Following a report on the Forrester blog into Facebook commerce, there's been a lot written about the potential for the site to make businesses money. Stats included in the report are that Facebook has a 2% clickthrough and 1%t conversion rate, while email marketing enjoys an 11% clickthrough and 4% conversion rate. The findings are certainly compelling, and also highlight that only smaller retailers are seeing any significant uplift in sales. This is an aspect of the report that I wanted to look at further, as I think it reveals a lot about the way smaller retailers are doing business online, specifically through Facebook. It begs the question - are these businesses the only ones with sales small enough to recognise an impact from Facebook, or are they approaching it differently, making their sales efforts more effective? Use Facebook
One of the most telling factors is that there are many smaller businesses emerging now, whose only way of doing commerce online is through Facebook. They may not be able to invest in a website or full ecommerce solution but can, for next to nothing, introduce a shop onto their Facebook page. This would no doubt impact their sales, as the majority of their consumers are likely to purchase through Facebook as opposed to in-store as it becomes easier and easier to access. Indeed, a recent report on Social Media Explorer found that 5% of small businesses actually planned on removing their own site in favour of their social media activity. They wouldn't be going there if it wasn't working for them as a viable business channel and I think this figure is actually surprisingly high when you consider how many years websites have on Facebook business pages. That such a significant number of businesses are willing to forego their site altogether, followed by an additional 4% who are investing in their Facebook page instead of their site, shows that Facebook can indeed be a viable channel for commerce, provided you know what you're doing.
And this may just be the key. It could come down to the fact that rather being uniquely positioned for their size, small businesses are actually approaching Facebook commerce in the right way. There's no doubt that to operate a business effectively through your Facebook page you need to be flexible, to adapt to change quickly. The Facebook platform changes day to day and while small businesses can be reactive to this to benefit their customers, larger businesses are not in such a fortunate position. For many small businesses accepting sales through Facebook through whatever means available is a no-brainer and easily manageable. For larger businesses however, it presents unique problems. Adding an entirely independent sales channel isn't necessarily easy, and larger businesses will try to make the Facebook commerce platform fit their existing practices, instead of the other way round. And though the implementation of iframes on tabs has now made it easier to plug your own shop in, smaller businesses are still able to do this much more easily, in such a way that consumers on Facebook will be comfortable with. They can make their commerce practice fit with Facebook in whatever way their customers have become accustomed to.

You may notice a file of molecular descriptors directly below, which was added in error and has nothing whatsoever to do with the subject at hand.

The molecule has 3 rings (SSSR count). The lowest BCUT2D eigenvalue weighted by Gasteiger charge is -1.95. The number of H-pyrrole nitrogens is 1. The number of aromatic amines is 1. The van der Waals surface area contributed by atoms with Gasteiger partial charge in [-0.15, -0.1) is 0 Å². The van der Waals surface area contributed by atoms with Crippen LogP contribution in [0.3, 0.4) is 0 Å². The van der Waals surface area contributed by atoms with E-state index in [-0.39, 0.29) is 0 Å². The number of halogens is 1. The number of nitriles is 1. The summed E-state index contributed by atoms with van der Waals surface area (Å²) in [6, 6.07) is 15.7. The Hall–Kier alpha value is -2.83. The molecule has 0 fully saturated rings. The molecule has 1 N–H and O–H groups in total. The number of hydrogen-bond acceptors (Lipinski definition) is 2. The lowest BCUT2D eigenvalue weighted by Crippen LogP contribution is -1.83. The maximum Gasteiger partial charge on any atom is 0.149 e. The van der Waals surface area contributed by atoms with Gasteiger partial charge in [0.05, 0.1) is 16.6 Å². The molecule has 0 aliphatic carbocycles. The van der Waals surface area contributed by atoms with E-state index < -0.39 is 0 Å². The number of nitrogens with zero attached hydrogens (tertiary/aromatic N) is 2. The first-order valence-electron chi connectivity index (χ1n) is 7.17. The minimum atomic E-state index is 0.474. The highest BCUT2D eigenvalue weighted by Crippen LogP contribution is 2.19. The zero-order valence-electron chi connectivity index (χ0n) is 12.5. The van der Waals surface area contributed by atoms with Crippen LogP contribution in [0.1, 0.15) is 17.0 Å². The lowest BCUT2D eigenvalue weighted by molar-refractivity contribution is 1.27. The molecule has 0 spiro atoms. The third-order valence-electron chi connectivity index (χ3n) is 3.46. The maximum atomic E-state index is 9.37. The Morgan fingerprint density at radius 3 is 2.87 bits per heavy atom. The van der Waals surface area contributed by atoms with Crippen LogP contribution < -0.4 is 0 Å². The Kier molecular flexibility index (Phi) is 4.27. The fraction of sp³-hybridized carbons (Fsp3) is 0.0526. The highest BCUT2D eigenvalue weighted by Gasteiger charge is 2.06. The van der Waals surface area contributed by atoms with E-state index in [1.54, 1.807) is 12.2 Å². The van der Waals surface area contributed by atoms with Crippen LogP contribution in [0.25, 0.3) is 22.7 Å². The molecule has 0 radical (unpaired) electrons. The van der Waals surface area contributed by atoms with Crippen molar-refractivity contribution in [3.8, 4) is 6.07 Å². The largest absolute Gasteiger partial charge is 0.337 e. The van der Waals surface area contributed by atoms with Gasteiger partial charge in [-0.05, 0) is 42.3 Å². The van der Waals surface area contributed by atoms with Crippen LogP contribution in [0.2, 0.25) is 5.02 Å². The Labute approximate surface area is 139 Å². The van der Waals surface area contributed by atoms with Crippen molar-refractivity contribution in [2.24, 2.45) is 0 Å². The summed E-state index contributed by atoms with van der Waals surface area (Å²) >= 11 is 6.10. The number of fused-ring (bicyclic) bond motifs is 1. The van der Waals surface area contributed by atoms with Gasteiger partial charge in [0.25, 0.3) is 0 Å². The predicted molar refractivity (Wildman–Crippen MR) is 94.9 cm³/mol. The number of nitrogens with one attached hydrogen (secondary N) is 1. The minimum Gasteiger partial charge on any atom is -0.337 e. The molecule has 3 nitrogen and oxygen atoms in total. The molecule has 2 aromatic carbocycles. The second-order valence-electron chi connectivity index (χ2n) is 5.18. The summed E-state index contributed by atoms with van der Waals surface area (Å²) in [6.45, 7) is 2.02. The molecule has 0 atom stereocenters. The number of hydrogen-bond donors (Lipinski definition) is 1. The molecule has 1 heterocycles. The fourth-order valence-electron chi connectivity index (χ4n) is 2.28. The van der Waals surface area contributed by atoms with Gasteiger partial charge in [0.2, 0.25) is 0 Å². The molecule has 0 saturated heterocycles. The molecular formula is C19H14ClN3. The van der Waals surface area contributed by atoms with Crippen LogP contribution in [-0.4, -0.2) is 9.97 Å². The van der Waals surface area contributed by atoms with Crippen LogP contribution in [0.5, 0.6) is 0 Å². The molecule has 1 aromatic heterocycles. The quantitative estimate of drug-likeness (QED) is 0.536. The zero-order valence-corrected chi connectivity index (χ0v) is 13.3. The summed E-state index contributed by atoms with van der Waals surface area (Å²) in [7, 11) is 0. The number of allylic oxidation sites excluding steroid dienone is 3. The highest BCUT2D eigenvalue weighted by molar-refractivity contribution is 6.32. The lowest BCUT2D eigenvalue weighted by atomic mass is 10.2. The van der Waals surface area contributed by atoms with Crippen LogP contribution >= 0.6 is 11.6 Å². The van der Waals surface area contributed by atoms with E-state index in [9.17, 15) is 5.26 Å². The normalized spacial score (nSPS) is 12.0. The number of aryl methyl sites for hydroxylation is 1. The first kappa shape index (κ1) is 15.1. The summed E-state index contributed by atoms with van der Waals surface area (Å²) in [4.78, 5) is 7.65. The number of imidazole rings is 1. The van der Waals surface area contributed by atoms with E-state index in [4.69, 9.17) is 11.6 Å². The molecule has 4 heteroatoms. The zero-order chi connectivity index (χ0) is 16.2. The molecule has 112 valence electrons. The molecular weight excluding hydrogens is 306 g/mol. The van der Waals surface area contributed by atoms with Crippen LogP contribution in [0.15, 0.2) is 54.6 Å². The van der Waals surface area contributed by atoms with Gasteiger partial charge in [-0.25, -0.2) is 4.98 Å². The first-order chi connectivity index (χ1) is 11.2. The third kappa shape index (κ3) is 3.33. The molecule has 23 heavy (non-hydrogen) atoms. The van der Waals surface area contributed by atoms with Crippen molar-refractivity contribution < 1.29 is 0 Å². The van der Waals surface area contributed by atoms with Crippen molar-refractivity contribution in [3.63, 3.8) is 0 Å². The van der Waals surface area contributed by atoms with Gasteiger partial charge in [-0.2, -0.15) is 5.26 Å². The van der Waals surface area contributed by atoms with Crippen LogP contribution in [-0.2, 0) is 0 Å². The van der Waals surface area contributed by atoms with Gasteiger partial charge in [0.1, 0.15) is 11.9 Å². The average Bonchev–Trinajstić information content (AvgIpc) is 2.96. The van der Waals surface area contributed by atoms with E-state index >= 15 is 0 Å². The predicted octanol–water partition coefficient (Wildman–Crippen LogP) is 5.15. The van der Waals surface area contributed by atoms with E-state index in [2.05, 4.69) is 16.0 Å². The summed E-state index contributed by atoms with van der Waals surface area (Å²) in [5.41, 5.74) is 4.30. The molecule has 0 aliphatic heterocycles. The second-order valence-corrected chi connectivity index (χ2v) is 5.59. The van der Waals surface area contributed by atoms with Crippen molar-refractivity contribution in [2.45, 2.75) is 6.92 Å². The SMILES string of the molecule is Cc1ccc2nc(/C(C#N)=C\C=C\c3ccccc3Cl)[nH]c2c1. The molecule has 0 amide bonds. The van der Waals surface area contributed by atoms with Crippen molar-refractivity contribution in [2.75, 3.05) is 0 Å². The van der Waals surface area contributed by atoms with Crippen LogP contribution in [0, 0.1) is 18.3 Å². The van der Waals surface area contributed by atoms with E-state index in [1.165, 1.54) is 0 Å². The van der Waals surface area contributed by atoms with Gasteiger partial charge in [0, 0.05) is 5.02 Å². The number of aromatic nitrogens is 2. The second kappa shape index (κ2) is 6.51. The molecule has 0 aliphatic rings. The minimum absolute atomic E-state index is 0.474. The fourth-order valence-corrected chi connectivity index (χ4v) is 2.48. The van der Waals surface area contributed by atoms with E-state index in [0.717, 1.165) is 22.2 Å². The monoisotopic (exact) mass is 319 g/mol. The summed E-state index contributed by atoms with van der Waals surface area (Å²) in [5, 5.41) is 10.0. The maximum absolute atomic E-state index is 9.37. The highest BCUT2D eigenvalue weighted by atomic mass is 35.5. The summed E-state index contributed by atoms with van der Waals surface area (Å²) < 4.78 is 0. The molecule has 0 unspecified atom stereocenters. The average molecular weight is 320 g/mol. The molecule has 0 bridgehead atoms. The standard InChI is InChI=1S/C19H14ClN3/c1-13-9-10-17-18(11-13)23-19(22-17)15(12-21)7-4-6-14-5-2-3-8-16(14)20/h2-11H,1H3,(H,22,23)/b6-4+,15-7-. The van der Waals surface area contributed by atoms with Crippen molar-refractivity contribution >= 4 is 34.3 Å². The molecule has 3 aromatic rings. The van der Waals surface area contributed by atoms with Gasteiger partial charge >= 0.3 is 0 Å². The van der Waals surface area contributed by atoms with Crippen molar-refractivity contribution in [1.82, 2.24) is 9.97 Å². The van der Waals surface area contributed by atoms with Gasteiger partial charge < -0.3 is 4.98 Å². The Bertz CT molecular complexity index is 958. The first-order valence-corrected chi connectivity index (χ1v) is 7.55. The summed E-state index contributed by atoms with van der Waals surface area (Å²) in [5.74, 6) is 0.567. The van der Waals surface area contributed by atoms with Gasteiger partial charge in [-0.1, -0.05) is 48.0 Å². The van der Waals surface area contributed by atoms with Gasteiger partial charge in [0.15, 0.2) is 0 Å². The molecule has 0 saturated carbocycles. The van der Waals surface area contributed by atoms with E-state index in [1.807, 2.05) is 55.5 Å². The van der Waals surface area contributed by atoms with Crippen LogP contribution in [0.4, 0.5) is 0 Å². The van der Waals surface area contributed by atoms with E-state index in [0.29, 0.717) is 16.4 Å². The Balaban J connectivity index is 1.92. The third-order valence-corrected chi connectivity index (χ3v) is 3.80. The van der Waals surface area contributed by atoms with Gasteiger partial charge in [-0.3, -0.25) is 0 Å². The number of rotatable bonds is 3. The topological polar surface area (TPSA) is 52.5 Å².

Building Customer Relationships
To encourage your customers to transact with you through Facebook, there has to be a certain element of trust. This is something that small businesses can achieve much more easily, as they can build direct, intimate relationships with their customers. They will build closer relationships, albeit on a much smaller scale than larger businesses, but these could end up ultimately being more valuable. As consumers we are just starting to get used to the idea of commerce on Facebook, and this is something you have to remember in the wider context of the Forrester study. What this means is that we need to trust the person at the other end even more. If you're on a small business page where there's a small number of comments all being answered, you'll be confident that you can make a query that will get answered. The impression when landing on a larger page is that they may not be able to accommodate you should something go wrong with your sale. So you stick to what you know and buy it in the shop or online.
An additional benefit to small businesses fostering smaller communities is that they're able to interact with their customers more closely and even make personalised recommendations. Small businesses will build up very real relationships where they keep conversations going continually and they actually get to know what people like and don't like. They're able to replicate the very experience of going into your regular shop where you know the owner, you know they know what you want and you're 99% more likely to convert the shop visit into a sale than by walking into somewhere that you don't know. In this way small businesses are very much proving the business case of social media way ahead of their larger counterparts. They're able to prove that people actually do respond to being treated personally online and that if you do it right, you'll get the eventual sale. Only the business doesn't really have to try that hard and the person on the other end doesn't really feel like they were being sold to anyway.
There's no doubt that Facebook commerce is at the very early stages and we've only just begun to see what's possible when integrating our personalised networks with our buying habits. But I think a lot can be learned from looking to the small businesses here and seeing what practices work for them.